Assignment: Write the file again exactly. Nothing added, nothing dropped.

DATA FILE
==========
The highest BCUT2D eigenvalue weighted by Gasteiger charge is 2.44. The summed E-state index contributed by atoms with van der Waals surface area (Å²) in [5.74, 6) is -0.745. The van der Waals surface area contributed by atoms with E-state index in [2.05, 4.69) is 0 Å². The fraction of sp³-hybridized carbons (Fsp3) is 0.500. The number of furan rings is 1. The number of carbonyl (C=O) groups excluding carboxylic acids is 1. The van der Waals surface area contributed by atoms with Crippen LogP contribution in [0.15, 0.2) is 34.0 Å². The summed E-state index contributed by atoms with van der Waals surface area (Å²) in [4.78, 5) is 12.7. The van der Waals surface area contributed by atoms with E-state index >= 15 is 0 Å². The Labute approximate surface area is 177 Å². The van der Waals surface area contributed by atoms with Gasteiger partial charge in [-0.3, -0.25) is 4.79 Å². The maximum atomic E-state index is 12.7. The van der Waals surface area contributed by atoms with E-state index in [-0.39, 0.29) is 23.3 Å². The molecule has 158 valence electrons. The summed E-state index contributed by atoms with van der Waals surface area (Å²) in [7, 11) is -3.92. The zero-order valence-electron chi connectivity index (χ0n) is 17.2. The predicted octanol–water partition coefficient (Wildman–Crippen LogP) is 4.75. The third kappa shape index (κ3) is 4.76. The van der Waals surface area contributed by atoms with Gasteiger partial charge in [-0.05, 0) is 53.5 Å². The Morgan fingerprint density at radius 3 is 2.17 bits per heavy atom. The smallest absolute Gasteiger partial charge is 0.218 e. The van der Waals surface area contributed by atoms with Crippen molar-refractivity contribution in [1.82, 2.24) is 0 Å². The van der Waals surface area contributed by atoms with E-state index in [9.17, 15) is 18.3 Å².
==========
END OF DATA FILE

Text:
The highest BCUT2D eigenvalue weighted by Gasteiger charge is 2.44. The summed E-state index contributed by atoms with van der Waals surface area (Å²) in [5.74, 6) is -0.745. The van der Waals surface area contributed by atoms with E-state index in [2.05, 4.69) is 0 Å². The fraction of sp³-hybridized carbons (Fsp3) is 0.500. The number of furan rings is 1. The number of carbonyl (C=O) groups excluding carboxylic acids is 1. The van der Waals surface area contributed by atoms with Crippen LogP contribution in [0.15, 0.2) is 34.0 Å². The summed E-state index contributed by atoms with van der Waals surface area (Å²) in [4.78, 5) is 12.7. The van der Waals surface area contributed by atoms with E-state index >= 15 is 0 Å². The Labute approximate surface area is 177 Å². The van der Waals surface area contributed by atoms with Gasteiger partial charge in [-0.3, -0.25) is 4.79 Å². The maximum atomic E-state index is 12.7. The van der Waals surface area contributed by atoms with E-state index in [-0.39, 0.29) is 23.3 Å². The molecule has 158 valence electrons. The summed E-state index contributed by atoms with van der Waals surface area (Å²) in [7, 11) is -3.92. The zero-order valence-electron chi connectivity index (χ0n) is 17.2. The predicted octanol–water partition coefficient (Wildman–Crippen LogP) is 4.75. The third kappa shape index (κ3) is 4.76. The van der Waals surface area contributed by atoms with Gasteiger partial charge in [-0.05, 0) is 53.5 Å². The Morgan fingerprint density at radius 3 is 2.17 bits per heavy atom. The smallest absolute Gasteiger partial charge is 0.218 e. The van der Waals surface area contributed by atoms with Crippen molar-refractivity contribution in [1.82, 2.24) is 0 Å². The van der Waals surface area contributed by atoms with E-state index in [9.17, 15) is 18.3 Å².